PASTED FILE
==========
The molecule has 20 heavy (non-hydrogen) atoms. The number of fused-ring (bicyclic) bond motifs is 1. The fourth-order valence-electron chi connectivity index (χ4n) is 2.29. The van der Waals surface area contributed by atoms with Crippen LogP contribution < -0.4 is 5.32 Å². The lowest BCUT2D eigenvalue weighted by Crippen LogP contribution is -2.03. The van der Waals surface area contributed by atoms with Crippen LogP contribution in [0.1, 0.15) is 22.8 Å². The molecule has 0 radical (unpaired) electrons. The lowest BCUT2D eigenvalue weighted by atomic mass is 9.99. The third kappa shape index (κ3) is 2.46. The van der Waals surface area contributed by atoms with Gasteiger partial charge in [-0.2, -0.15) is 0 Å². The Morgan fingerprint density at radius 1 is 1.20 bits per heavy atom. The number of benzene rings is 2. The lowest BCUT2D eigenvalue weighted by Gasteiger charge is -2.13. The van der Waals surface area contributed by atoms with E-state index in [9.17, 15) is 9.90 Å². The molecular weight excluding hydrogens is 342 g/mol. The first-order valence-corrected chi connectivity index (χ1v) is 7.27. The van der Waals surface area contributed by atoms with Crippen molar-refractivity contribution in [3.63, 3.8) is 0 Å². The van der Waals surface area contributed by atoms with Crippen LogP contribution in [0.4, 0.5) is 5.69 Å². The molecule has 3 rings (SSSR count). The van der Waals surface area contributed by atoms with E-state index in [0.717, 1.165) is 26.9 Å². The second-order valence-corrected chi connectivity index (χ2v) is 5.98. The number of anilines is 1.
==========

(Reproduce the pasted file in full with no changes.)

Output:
The molecule has 20 heavy (non-hydrogen) atoms. The number of fused-ring (bicyclic) bond motifs is 1. The fourth-order valence-electron chi connectivity index (χ4n) is 2.29. The van der Waals surface area contributed by atoms with Crippen LogP contribution < -0.4 is 5.32 Å². The lowest BCUT2D eigenvalue weighted by Crippen LogP contribution is -2.03. The van der Waals surface area contributed by atoms with Crippen LogP contribution in [0.1, 0.15) is 22.8 Å². The molecule has 0 radical (unpaired) electrons. The lowest BCUT2D eigenvalue weighted by atomic mass is 9.99. The third kappa shape index (κ3) is 2.46. The van der Waals surface area contributed by atoms with Gasteiger partial charge in [-0.2, -0.15) is 0 Å². The Morgan fingerprint density at radius 1 is 1.20 bits per heavy atom. The number of benzene rings is 2. The lowest BCUT2D eigenvalue weighted by Gasteiger charge is -2.13. The van der Waals surface area contributed by atoms with E-state index in [9.17, 15) is 9.90 Å². The molecular weight excluding hydrogens is 342 g/mol. The first-order valence-corrected chi connectivity index (χ1v) is 7.27. The van der Waals surface area contributed by atoms with Crippen molar-refractivity contribution in [3.63, 3.8) is 0 Å². The van der Waals surface area contributed by atoms with Crippen LogP contribution in [0.4, 0.5) is 5.69 Å². The molecule has 3 rings (SSSR count). The van der Waals surface area contributed by atoms with E-state index in [0.717, 1.165) is 26.9 Å². The second-order valence-corrected chi connectivity index (χ2v) is 5.98. The number of anilines is 1.